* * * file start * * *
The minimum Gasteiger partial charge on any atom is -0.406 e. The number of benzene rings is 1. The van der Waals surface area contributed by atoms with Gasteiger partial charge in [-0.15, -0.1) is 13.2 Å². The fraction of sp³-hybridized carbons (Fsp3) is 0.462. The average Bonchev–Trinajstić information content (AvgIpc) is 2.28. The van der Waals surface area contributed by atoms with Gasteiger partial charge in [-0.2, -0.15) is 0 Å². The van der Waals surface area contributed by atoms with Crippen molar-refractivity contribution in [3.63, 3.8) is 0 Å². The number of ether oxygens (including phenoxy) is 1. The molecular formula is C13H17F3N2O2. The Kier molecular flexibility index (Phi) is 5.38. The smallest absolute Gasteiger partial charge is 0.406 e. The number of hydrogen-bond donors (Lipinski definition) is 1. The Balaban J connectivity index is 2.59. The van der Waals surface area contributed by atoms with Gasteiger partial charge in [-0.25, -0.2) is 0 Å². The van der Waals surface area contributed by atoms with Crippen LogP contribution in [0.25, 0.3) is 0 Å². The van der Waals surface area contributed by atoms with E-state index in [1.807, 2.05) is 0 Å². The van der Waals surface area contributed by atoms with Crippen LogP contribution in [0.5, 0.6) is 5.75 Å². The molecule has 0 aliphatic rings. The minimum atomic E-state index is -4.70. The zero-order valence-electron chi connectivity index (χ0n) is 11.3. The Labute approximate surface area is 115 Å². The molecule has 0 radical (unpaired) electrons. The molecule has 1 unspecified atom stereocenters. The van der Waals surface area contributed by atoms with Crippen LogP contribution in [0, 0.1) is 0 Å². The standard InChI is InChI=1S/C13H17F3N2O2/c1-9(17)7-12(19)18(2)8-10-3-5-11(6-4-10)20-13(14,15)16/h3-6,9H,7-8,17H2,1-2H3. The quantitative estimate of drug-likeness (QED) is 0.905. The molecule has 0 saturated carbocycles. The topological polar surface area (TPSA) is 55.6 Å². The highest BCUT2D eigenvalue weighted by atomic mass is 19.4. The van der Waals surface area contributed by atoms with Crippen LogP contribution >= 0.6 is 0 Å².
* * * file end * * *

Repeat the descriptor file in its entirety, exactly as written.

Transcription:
The minimum Gasteiger partial charge on any atom is -0.406 e. The number of benzene rings is 1. The van der Waals surface area contributed by atoms with Gasteiger partial charge in [-0.15, -0.1) is 13.2 Å². The fraction of sp³-hybridized carbons (Fsp3) is 0.462. The average Bonchev–Trinajstić information content (AvgIpc) is 2.28. The van der Waals surface area contributed by atoms with Gasteiger partial charge in [-0.2, -0.15) is 0 Å². The van der Waals surface area contributed by atoms with Crippen molar-refractivity contribution in [3.63, 3.8) is 0 Å². The number of ether oxygens (including phenoxy) is 1. The molecular formula is C13H17F3N2O2. The Kier molecular flexibility index (Phi) is 5.38. The smallest absolute Gasteiger partial charge is 0.406 e. The number of hydrogen-bond donors (Lipinski definition) is 1. The Balaban J connectivity index is 2.59. The van der Waals surface area contributed by atoms with Gasteiger partial charge in [-0.25, -0.2) is 0 Å². The van der Waals surface area contributed by atoms with Crippen LogP contribution in [0.25, 0.3) is 0 Å². The van der Waals surface area contributed by atoms with E-state index in [1.807, 2.05) is 0 Å². The van der Waals surface area contributed by atoms with Crippen LogP contribution in [0.5, 0.6) is 5.75 Å². The molecule has 0 aliphatic rings. The minimum atomic E-state index is -4.70. The zero-order valence-electron chi connectivity index (χ0n) is 11.3. The Labute approximate surface area is 115 Å². The molecule has 0 radical (unpaired) electrons. The molecule has 1 unspecified atom stereocenters. The van der Waals surface area contributed by atoms with Crippen LogP contribution in [0, 0.1) is 0 Å². The standard InChI is InChI=1S/C13H17F3N2O2/c1-9(17)7-12(19)18(2)8-10-3-5-11(6-4-10)20-13(14,15)16/h3-6,9H,7-8,17H2,1-2H3. The quantitative estimate of drug-likeness (QED) is 0.905. The molecule has 0 saturated carbocycles. The topological polar surface area (TPSA) is 55.6 Å². The highest BCUT2D eigenvalue weighted by atomic mass is 19.4. The van der Waals surface area contributed by atoms with Crippen LogP contribution >= 0.6 is 0 Å².